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Bill Stewart: Ain't No Funk In Iowa


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Rehearsing and playing with James [Brown] had me on the edge of my drum stool. He asked me, 'Drummer, where you from?' I said 'Iowa'. He replied 'Iowa!... Aint no funk there!'
This article was first published at All About Jazz in May 2002.

Upon joining The John Scofield group in the mid '80s it seemed like drummer Bill Stewart just appeared out of nowhere. Of course, Scofield and Stewart did a number of tours and studio dates together while word got around about Stewart's unique sound and approach to the kit and music. More recently an extensive, high profile tour with Pat Metheny's trio project brought his name to much of the rest of the jazz world, who hadn't already heard him. He and new-guard bassist Larry Grenadier supported 25 years of Metheny's reworked brilliance for 18 months on the road and recorded both a studio and a double live CD (Trio 99??00 and Trio??Live, both released in 2000 on Warner Bros.). In addition, Stewart's longest running gig has been working alongside Hammond tamer, Larry Goldings for a number of projects as he continues to do on their Palmetto release Sweet Science (2002). He also found time to join both Metheny and Goldings for a tour with Michael Brecker.

Stewart's worked very steadily since the mid '80s with the likes of leading edge guitarists Metheny, Scofield, Pat Martino and Jim Hall, the brilliant tenor saxophonist Brecker and soul icons Maceo Parker and James Brown.

For the interview conducted while he was on tour in Europe with bassist Scott Colley's quartet, Stewart offered some insight into how he does what he does.

All About Jazz: Can you talk about working with Scofield...touring, studio work, etc., anecdotes pertaining to those times?

Bill Stewart: Scofield's quartet with Joe Lovano and either Dennis Irwin or Marc Johnson was one of the first regularly touring bands that I worked with, and I felt the music I was playing with the band was well suited to what I had been working on as a musician up to that point. After that group, I ended up playing in about five other bands of John's and also a tour and recording with him and Pat Metheny together. Nowadays, if I work with John, it's often in a trio setting with Steve Swallow. I have always enjoyed playing with John and playing his music, which has a lot of different influences as well as a lot of John's own musical personality. One of the many things John is really good at is comping behind a horn player. He often uses crunchy, unusual voicings and clusters.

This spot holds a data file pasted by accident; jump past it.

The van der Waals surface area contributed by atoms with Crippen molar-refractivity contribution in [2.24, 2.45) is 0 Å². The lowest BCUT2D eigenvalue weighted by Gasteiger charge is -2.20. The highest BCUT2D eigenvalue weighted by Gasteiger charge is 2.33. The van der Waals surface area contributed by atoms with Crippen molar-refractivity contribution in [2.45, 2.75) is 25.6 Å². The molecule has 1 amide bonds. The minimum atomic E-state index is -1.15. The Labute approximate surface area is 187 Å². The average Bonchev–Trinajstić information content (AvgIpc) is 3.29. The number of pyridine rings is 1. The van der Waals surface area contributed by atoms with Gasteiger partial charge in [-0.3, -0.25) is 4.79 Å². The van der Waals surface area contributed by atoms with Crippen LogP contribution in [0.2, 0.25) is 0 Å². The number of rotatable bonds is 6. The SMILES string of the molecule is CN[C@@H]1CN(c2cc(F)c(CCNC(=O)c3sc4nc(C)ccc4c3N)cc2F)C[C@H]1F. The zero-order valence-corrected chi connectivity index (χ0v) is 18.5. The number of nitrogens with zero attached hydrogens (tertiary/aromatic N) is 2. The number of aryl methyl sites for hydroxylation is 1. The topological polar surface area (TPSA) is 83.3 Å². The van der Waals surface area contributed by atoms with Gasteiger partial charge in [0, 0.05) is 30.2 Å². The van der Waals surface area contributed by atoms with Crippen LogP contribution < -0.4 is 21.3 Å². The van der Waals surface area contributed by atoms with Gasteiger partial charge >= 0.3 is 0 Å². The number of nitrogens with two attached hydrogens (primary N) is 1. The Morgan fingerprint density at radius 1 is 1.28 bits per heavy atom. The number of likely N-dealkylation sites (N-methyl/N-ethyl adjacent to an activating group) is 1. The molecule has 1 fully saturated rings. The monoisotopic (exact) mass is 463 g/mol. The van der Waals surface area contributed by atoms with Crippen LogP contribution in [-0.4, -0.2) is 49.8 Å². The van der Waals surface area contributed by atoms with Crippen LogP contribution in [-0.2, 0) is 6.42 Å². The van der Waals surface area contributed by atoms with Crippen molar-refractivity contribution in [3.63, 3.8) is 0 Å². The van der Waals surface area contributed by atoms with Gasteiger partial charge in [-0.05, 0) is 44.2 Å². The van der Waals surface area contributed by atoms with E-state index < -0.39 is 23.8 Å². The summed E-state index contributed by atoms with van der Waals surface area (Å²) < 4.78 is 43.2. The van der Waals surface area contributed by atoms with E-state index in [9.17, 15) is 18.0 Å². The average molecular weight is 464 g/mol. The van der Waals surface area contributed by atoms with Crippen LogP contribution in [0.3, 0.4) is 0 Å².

AAJ: Exactly, those great upper structure and triadic voicings. Can you talk a bit about being in Metheny's trio with Grenadier? What a great tour. I saw the Austin gig... and the first time hearing you and Larry live. Just amazing.

BS: The Metheny trio with Larry Grenadier was really fun. Larry and I had played together previously in several different situations, including my two CDs for Blue Note, so I felt comfortable with him. I had played with Pat on the recording and subsequent tour with him and Scofield. There was a nice chemistry with this trio that was noticeable from the first few gigs we did. Pat didn't have plans to record when we first started doing a summer tour but, midway through, he decided to go into the studio to record. Later, the live recording was released also. Pat's music and live concerts go in a lot of different directions—from very fast tempos to quiet, lush ballads to free playing, standards, blues and also some of the material from Bright Size Life (ECM, 1976) and the Pat Metheny group material, some of which we were able to do in the trio format. I enjoyed playing with Pat and admire his energy, creativity and dedication to music.

AAJ: You've also worked extensively with Larry Goldings' trio. How do these situations compare?